Working commercial drivers will not – for the time being – be required to submit contact information, travel details, and personal health self-assessment information via the ArriveCan App before entering Canada.
That requirement was scheduled to have come into force starting Feb. 22, but in a last-minute deal, the Canadian Border Services Agency said it will continue allowing drivers to report such information verbally at the port-of-entry for a limited time.
According to the Canadian Trucking Alliance, the government of Canada issued an order Feb. 14 declaring that all travelers must use the ArriveCan App for the purpose of entering Canada. Since then, both the CTA and the association representing Canada's private fleets, the Private Motor Truck Council, have sought clarification on the requirement, noting that not all truck drivers have access to smartphones or other technology that supports the ArriveCan app.
CBSA offered a compromise late Friday afternoon indicating that commercial transporters will still be allowed the choice of submitting the mandatory information electronically before entering Canada or answering questions verbally at the inspection booth.
“While it is not mandatory for the information to be submitted in advance of crossing the border at this time, the use of ArriveCan for travelers to submit their information in advance of the border is strongly recommended,” the clarification notes.
For the time being, truck drivers will have three options to comply with Canada's information disclosure requirements:
- use the ArriveCan App
- use the ArriveCan web portal
- make an oral declaration at the inspection booth.
However, according to the CTA, “The oral declaration is only being allowed to facilitate the movement of cross-border trade until a reasonable transition timeframe has elapsed, which is still to be determined.”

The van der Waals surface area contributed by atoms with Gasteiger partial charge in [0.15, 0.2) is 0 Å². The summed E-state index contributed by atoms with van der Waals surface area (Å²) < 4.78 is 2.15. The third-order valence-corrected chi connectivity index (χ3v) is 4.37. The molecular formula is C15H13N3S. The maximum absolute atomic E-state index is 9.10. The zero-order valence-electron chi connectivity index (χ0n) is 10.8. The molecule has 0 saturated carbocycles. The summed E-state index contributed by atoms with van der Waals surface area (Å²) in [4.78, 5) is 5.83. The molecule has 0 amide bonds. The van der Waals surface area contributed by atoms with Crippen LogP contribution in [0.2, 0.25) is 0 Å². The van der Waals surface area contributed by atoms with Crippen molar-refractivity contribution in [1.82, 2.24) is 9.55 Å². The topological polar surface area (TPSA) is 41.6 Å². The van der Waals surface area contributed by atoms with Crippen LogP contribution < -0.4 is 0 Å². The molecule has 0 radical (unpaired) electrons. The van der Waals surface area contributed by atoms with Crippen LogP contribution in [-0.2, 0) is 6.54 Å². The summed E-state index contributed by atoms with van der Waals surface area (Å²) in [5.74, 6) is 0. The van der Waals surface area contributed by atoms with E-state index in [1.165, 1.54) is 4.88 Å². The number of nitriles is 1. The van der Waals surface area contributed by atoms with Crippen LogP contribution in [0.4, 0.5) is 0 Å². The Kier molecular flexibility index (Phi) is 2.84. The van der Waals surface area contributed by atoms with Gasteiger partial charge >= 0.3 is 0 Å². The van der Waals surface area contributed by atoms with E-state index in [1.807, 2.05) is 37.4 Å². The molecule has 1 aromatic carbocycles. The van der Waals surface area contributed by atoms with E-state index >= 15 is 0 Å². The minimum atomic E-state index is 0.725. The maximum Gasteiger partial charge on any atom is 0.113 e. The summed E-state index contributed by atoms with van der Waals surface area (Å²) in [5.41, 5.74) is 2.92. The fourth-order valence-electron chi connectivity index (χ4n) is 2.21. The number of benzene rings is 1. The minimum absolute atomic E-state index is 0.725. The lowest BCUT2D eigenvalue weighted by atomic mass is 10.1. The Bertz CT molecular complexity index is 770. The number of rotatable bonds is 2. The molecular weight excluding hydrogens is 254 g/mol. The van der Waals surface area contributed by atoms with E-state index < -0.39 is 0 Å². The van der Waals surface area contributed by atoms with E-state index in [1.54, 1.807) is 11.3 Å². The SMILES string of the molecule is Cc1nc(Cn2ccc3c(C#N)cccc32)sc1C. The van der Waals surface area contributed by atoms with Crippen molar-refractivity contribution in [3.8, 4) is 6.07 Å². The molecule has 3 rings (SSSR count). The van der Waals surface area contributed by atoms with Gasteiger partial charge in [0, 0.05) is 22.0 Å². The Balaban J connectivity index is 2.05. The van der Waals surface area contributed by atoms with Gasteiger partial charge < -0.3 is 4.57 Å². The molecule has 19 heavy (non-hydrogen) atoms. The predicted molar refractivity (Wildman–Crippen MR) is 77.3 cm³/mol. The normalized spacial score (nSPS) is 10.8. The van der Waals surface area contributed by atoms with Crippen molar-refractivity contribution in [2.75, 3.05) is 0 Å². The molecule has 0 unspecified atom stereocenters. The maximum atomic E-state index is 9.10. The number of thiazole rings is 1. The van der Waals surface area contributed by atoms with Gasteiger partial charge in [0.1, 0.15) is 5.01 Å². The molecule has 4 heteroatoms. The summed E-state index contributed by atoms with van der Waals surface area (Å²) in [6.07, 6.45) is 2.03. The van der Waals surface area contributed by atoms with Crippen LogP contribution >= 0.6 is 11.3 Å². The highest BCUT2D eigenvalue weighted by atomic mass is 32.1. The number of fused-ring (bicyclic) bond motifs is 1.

The clarification states that Canadian citizens who don’t submit information through the ArriveCan app or web portal will not be denied entry at the land border, but they may face additional delays for public health questioning and/or be subject to enforcement action.
Foreign essential workers, such as American commercial drivers, will not be denied entry to Canada if they have not made their ArriveCan submission, as long as they meet requirements under the Immigration and Refugee Protection Act and would otherwise be eligible to enter Canada. Foreign drivers may also face delays and possible enforcement action. U.S. citizens may be denied entry into Canada for refusing to provide the required information.
If a driver does not have a device capable of downloading the ArriveCan App, they can access the web version from any device that has internet capability and sign in that way. The web portal does, however, require an active email address. The CTA estimates as many as 20% of drivers may not possess devices capable of supporting the ArriveCan app or an active email address.
What Information is Required?
As part of Canada's efforts to reduce the spread of COVID-19, all eligible travelers are required to provide essential information upon arrival into Canada. The ArriveCan App was designed as a user-friendly digital tool to help travelers comply with border measures quickly and securely. Using ArriveCan may also help to speed up the process at the border and limit driver contact with others.
The app doesn’t use GPS or other technology on your mobile phone to track location and uses only the information provided by the user. The personal information provided through ArriveCan is protected according to the Privacy Act.
The app asks users to provide the following information:
- contact information, such as your name, date of birth, email address, phone number and travel document details
- travel details, such as date of arrival, port of entry if you're entering by land
- the purpose of your travel, such as exempt travel in the case of truck drivers
- any symptoms you may be experiencing
Although drivers are required to enter travel and contact information, as essential workers, commercial truck drivers will not be required to complete the quarantine portion of the ArriveCan app questionnaire.
“In conversations with CBSA, they have ensured us that operationally their directive remains to help facilitate the industry towards compliance,” said PMTC President Mike Millian. "[CBSA] are not looking to begin laying fines right out of the gate, but instead educating drivers and the industry towards compliance. That said, officers do have the option of levying fines as of Monday.”
Commercial Drivers Not Required to Quarantine
Recent announcements from Canada regarding Covid-10 testing and quarantine periods for persons entering that country may have caused some confusion among working drivers. Working truck drivers are not required to quarantine upon arriving in Canada. There has also been some talk of requiring working drivers to submit negative Covid-19 test before entering Canada. As of now, that is not required, but it is being discussed.
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